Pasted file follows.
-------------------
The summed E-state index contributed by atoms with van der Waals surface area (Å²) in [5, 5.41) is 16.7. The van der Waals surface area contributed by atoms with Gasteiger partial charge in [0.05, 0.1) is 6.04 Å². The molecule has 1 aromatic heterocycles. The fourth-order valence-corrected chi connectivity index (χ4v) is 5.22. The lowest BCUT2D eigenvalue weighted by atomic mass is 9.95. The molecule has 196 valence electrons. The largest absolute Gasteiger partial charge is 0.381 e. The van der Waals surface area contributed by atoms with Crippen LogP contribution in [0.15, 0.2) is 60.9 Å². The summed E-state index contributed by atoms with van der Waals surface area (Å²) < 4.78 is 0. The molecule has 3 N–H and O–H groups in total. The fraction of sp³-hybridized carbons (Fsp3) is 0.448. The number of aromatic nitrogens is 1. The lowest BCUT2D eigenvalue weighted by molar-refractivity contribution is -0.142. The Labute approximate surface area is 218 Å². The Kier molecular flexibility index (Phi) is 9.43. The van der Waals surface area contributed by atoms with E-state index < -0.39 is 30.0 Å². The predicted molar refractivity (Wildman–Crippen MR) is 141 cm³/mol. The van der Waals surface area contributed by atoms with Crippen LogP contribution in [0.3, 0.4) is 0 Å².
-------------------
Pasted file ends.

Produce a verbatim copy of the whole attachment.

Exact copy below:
The summed E-state index contributed by atoms with van der Waals surface area (Å²) in [5, 5.41) is 16.7. The van der Waals surface area contributed by atoms with Gasteiger partial charge in [0.05, 0.1) is 6.04 Å². The molecule has 1 aromatic heterocycles. The fourth-order valence-corrected chi connectivity index (χ4v) is 5.22. The lowest BCUT2D eigenvalue weighted by atomic mass is 9.95. The molecule has 196 valence electrons. The largest absolute Gasteiger partial charge is 0.381 e. The van der Waals surface area contributed by atoms with Crippen LogP contribution in [0.15, 0.2) is 60.9 Å². The summed E-state index contributed by atoms with van der Waals surface area (Å²) < 4.78 is 0. The molecule has 3 N–H and O–H groups in total. The fraction of sp³-hybridized carbons (Fsp3) is 0.448. The number of aromatic nitrogens is 1. The lowest BCUT2D eigenvalue weighted by molar-refractivity contribution is -0.142. The Labute approximate surface area is 218 Å². The Kier molecular flexibility index (Phi) is 9.43. The van der Waals surface area contributed by atoms with E-state index < -0.39 is 30.0 Å². The predicted molar refractivity (Wildman–Crippen MR) is 141 cm³/mol. The van der Waals surface area contributed by atoms with Crippen LogP contribution in [0.3, 0.4) is 0 Å².